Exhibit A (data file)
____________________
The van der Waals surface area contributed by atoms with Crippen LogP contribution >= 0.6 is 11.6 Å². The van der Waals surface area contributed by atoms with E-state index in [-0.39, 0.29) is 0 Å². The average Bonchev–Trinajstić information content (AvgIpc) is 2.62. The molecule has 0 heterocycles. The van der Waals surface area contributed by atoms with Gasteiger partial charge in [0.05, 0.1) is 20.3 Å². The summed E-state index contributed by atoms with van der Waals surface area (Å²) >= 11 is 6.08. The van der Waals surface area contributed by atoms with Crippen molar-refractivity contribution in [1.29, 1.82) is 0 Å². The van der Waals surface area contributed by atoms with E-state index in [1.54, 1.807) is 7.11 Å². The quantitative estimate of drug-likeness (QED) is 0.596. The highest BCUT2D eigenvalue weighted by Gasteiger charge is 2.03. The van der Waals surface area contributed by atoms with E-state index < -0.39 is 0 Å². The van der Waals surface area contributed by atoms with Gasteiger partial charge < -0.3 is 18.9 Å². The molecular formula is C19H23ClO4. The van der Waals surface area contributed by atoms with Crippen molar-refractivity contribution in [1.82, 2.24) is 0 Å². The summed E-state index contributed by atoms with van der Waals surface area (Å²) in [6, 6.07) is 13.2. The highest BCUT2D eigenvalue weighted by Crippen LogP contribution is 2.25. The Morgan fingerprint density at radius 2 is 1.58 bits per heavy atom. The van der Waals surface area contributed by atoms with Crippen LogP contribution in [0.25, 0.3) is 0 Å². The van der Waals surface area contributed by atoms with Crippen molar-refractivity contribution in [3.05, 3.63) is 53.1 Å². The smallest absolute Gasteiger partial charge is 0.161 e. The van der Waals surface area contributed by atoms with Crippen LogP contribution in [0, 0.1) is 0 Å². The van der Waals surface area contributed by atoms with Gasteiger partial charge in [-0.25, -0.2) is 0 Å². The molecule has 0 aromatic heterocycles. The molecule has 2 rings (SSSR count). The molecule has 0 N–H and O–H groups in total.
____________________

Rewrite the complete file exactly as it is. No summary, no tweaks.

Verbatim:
The van der Waals surface area contributed by atoms with Crippen LogP contribution >= 0.6 is 11.6 Å². The van der Waals surface area contributed by atoms with E-state index in [-0.39, 0.29) is 0 Å². The average Bonchev–Trinajstić information content (AvgIpc) is 2.62. The molecule has 0 heterocycles. The van der Waals surface area contributed by atoms with Gasteiger partial charge in [0.05, 0.1) is 20.3 Å². The summed E-state index contributed by atoms with van der Waals surface area (Å²) >= 11 is 6.08. The van der Waals surface area contributed by atoms with Crippen molar-refractivity contribution in [1.29, 1.82) is 0 Å². The van der Waals surface area contributed by atoms with E-state index in [1.54, 1.807) is 7.11 Å². The quantitative estimate of drug-likeness (QED) is 0.596. The highest BCUT2D eigenvalue weighted by Gasteiger charge is 2.03. The van der Waals surface area contributed by atoms with E-state index < -0.39 is 0 Å². The van der Waals surface area contributed by atoms with Gasteiger partial charge < -0.3 is 18.9 Å². The molecular formula is C19H23ClO4. The van der Waals surface area contributed by atoms with Crippen molar-refractivity contribution in [1.82, 2.24) is 0 Å². The summed E-state index contributed by atoms with van der Waals surface area (Å²) in [6, 6.07) is 13.2. The highest BCUT2D eigenvalue weighted by Crippen LogP contribution is 2.25. The Morgan fingerprint density at radius 2 is 1.58 bits per heavy atom. The van der Waals surface area contributed by atoms with Crippen LogP contribution in [0.25, 0.3) is 0 Å². The van der Waals surface area contributed by atoms with Crippen molar-refractivity contribution in [3.05, 3.63) is 53.1 Å². The smallest absolute Gasteiger partial charge is 0.161 e. The van der Waals surface area contributed by atoms with Crippen LogP contribution in [0, 0.1) is 0 Å². The van der Waals surface area contributed by atoms with Gasteiger partial charge in [-0.25, -0.2) is 0 Å². The molecule has 0 aromatic heterocycles. The molecule has 2 rings (SSSR count). The molecule has 0 N–H and O–H groups in total.